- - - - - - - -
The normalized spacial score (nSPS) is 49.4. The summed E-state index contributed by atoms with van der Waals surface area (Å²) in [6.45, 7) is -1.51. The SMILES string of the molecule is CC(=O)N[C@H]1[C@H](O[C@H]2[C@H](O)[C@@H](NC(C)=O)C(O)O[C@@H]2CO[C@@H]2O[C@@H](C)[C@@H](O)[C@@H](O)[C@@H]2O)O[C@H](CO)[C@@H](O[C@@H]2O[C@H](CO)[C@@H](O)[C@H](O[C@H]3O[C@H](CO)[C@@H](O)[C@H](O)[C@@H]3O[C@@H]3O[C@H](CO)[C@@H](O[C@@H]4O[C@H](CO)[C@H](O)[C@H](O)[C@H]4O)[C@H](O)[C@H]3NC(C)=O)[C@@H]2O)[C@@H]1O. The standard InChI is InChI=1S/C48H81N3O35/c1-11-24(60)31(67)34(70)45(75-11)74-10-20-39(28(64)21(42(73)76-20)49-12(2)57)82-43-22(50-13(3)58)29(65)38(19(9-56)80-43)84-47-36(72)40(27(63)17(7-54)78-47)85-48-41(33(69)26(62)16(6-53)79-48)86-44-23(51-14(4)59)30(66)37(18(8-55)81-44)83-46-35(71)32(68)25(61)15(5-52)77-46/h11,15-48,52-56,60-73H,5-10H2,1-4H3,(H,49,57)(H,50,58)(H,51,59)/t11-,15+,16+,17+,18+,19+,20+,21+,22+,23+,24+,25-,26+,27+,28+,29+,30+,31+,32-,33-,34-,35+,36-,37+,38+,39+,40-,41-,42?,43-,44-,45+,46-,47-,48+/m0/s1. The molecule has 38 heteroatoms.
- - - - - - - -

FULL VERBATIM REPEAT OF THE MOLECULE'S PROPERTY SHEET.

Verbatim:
The normalized spacial score (nSPS) is 49.4. The summed E-state index contributed by atoms with van der Waals surface area (Å²) in [6.45, 7) is -1.51. The SMILES string of the molecule is CC(=O)N[C@H]1[C@H](O[C@H]2[C@H](O)[C@@H](NC(C)=O)C(O)O[C@@H]2CO[C@@H]2O[C@@H](C)[C@@H](O)[C@@H](O)[C@@H]2O)O[C@H](CO)[C@@H](O[C@@H]2O[C@H](CO)[C@@H](O)[C@H](O[C@H]3O[C@H](CO)[C@@H](O)[C@H](O)[C@@H]3O[C@@H]3O[C@H](CO)[C@@H](O[C@@H]4O[C@H](CO)[C@H](O)[C@H](O)[C@H]4O)[C@H](O)[C@H]3NC(C)=O)[C@@H]2O)[C@@H]1O. The standard InChI is InChI=1S/C48H81N3O35/c1-11-24(60)31(67)34(70)45(75-11)74-10-20-39(28(64)21(42(73)76-20)49-12(2)57)82-43-22(50-13(3)58)29(65)38(19(9-56)80-43)84-47-36(72)40(27(63)17(7-54)78-47)85-48-41(33(69)26(62)16(6-53)79-48)86-44-23(51-14(4)59)30(66)37(18(8-55)81-44)83-46-35(71)32(68)25(61)15(5-52)77-46/h11,15-48,52-56,60-73H,5-10H2,1-4H3,(H,49,57)(H,50,58)(H,51,59)/t11-,15+,16+,17+,18+,19+,20+,21+,22+,23+,24+,25-,26+,27+,28+,29+,30+,31+,32-,33-,34-,35+,36-,37+,38+,39+,40-,41-,42?,43-,44-,45+,46-,47-,48+/m0/s1. The molecule has 38 heteroatoms.